Victoria and Abdul, 2017.
Directed by Stephen Frears.
Starring Judi Dench, Ali Fazal, Eddie Izzard, Adeel Akhtar, Tim Piggott-Smith, Michael Gambon, and Olivia Williams.
Queen Victoria strikes up an unlikely friendship with a young Indian clerk named Abdul Karim.
There’s a lewd, cheeky streak to Stephen Frears’ Victoria and Abdul, a prestige picture trying desperately to be something more. Jokes of bowel movements, racial insensitivities and weight issues interweave with political jargon and a relationship so saccharin, it’s recommended you bring an industrial vat of toothpaste. But director Frears’ has long understood how it is you bring both potty-mouthed humour and bear hugging heart and with Victoria and Abdul, he almost achieves once more.
Judi Dench returns 19 years since she last played Victoria, only this time she’s at her most crotchety. Now 81, “morbidly obese,” with “9 children, 40 grandchildren,” she finds friendship in Abdul (Ali Fazal), an Indian clerk tasked with gifting the Queen with a special coin. She fast becomes fascinated with his way of life and before he and friend Mohammed (Adeel Akhtar) – a late replacement following an elephant related death – can leave, she requests they stay and join her staff.
While Mohammed maintains servitude, Abdul fast moves his way up the hierarchy, becoming Victoria’s “Munshi,” her spiritual adviser and teacher, much to the dismay of Prince Bertie (Eddie Izzard), right hand man Sir Henry (Tim Piggott-Smith) and Lord Salisbury (Michael Gambon).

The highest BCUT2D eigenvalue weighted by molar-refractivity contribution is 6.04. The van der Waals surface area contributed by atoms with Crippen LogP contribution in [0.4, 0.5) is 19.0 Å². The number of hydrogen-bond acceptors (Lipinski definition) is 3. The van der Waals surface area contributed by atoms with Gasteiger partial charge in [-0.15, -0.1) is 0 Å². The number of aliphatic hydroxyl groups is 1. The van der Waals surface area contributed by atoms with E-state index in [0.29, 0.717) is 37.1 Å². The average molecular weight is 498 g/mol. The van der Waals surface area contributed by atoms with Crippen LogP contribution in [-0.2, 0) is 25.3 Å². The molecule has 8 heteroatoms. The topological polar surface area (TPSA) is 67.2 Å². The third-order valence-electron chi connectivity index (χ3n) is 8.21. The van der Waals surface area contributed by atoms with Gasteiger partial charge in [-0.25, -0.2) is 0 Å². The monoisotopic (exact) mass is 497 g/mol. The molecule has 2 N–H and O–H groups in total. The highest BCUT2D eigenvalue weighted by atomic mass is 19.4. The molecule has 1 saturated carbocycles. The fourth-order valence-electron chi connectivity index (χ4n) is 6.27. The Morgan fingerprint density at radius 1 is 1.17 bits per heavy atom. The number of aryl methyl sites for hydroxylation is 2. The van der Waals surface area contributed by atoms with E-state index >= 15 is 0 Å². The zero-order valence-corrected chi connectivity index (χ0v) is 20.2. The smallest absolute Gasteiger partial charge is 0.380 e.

The central relationship between Victoria and Abdul is playful and irreverent with her treating him almost as her plaything, someone with whom she can ogle at with an unprecedented delight. But Frears never digs deep, focusing only on surface attraction; any pathos developed between the two dissipates amidst reckless impudence.
There’s also a rather misjudged tonal instability. For the first hour or so, it plays as bawdy, a fish out of water screwball comedy with jokes of flatulence and jelly littered with little care. With this, any emotional impact during the films close feels frankly undeserved. But for all this, it certainly rollicks along and even whilst the tone may swerve wildly, it’s unexpectedly entertaining.
Whilst Dench won an Oscar last time around, her Victoria 19 years on is played far broader. Dench of course is brilliant, but there’s a certain autopilot feel to her performance, as if she could do this thing in her sleep. But it’s on her to bring the film together, she is a monolithic figure.
In fact, Frears too could do this whole thing in his sleep. Since The Queen in 2006, he has been manically inconsistent; for every Philomena, you have a Lay The Favorite and with Victoria and Abdul, he has clearly found a pillowy safety net.
It’s a shame then that Ali Fazal is little more than lifeless foil, a charming if lazily incandescent figure defined by stereotypes and long forgotten jingoistic tropes.
Victoria and Abdul is a charming, unchallenging, comforting watch destined to be viewed on rainy Sunday afternoons.
Flickering Myth Rating – Film: ★ ★ ★ / Movie: ★ ★ ★